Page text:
We now hold three contests each year:
Short Story, Flash Fiction, and Poetry.
We get a lot of entries—about 1,000 or
more for each of our recent contests—
and we don’t want to miss anything
that might have possibilities. So here’s
how the selection process works:

On the first go-round we break the
entries down into two categories:
MAYBE and NO. We take a quick look at
each one (sometimes a longer look),
and if there’s a spark or something that
even remotely captures a reader’s
interest, we put it into the MAYBE pile.
For emailed entries we do this by
clicking “Flag for Follow-up.” A cool
little red flag appears. So what happens
if we’re not sure? We click “Mark as
Unread” and this entry gets a second
chance too.

Snail mailed entries that show promise
get a check mark on the back of the
envelope. Those that don’t pique our
interest get an X. Any undecideds go
back into the initial pile. I don’t call this
a slush pile. I call it a gold mine.

All entries are read blind—without the
authors' names or any identifying
information. We delete this information
when forwarding pieces to readers so all
they see are the title and body of the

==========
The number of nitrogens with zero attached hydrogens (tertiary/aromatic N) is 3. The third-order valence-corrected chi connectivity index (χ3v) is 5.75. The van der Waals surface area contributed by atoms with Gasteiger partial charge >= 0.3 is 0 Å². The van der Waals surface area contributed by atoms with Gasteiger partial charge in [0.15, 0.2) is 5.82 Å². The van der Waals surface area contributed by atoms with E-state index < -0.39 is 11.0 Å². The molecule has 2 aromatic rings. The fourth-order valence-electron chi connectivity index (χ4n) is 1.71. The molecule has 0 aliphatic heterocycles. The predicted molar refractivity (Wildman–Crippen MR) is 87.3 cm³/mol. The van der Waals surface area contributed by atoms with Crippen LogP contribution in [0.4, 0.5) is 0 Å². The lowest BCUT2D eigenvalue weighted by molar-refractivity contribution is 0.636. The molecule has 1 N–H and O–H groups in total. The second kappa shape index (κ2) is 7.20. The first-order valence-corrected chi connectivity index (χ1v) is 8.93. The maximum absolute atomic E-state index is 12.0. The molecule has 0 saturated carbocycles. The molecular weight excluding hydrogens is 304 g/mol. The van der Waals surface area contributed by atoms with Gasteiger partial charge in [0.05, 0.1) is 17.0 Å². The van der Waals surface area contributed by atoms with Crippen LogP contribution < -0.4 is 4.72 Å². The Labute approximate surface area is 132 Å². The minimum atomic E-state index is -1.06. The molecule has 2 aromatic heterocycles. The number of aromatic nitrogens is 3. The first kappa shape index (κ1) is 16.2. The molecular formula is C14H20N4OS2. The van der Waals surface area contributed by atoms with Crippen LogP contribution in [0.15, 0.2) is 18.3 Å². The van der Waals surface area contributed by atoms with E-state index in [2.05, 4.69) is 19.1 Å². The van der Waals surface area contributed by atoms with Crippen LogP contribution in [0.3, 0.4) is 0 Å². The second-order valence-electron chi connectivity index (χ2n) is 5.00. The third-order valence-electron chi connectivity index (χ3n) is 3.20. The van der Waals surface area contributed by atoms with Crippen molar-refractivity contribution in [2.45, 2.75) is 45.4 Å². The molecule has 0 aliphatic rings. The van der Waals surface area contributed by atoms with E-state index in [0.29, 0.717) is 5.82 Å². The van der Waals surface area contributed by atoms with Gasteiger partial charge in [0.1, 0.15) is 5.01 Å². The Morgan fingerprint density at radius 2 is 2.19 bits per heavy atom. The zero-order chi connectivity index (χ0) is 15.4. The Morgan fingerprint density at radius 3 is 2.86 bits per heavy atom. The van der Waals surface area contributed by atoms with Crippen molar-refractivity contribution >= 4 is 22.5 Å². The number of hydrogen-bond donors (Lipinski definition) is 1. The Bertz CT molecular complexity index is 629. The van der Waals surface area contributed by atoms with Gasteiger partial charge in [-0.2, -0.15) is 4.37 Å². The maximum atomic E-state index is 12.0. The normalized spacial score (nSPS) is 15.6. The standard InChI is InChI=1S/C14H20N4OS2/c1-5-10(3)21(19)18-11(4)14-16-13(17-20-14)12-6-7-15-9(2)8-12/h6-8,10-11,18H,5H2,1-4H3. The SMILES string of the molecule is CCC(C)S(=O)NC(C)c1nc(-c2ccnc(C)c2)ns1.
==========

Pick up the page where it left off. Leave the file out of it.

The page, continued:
story or poem. I'm a reader too, and if
I recognize a writer's style, I let
someone else take the first read to
eliminate any potential bias on my part.

At last the final story or poem has been
read. Now comes the truly fun part
because just about any piece we open
in the second round will be good. We’re
more at ease to enjoy the writing and
fall into the world that it creates.

Every single piece that’s been flagged
or checked gets another read. If an
emailed entry doesn’t make this cut, we
clear the flag. If a paper entry doesn’t
survive, the check mark gets turned
into an X.

Entries that seem especially interesting
sometimes get an additional check, and
the title of the piece might get written
on the envelope to jog our memory.

At this point the special pieces have
started to rise. The ground starts to
rumble. Tension and electricity fill the
atmosphere and much discussion is
generated. Friends, acquaintances—
even complete strangers—are likely to
hear a synopsis or a quote. In a way,
the world becomes the judge.

By the third or fourth round we are
down to a short list of perhaps a dozen
or so and it is time to pick the winners.
But wait! Just to be sure and fair (and
perhaps because the editor is a bit
obsessive), we randomly go through
the NO entries and take another look.

This is how Beverly Akerman’s
wonderful story
“Pie” was discovered
in our first Flash Fiction Contest. It
hadn’t been flagged or even marked as
unread. But we gave it another look
and it leaped to the top when we
realized it wasn’t just about a recipe for
pie; rather, it was about a woman who
swore she would never again bake her
son’s favorite rhubarb pie—or any other
pie—until he returned from war.

So here at Gemini we’re very happy
that nearly every entry gets a second
look—and a second chance.

  —David Bright, Editor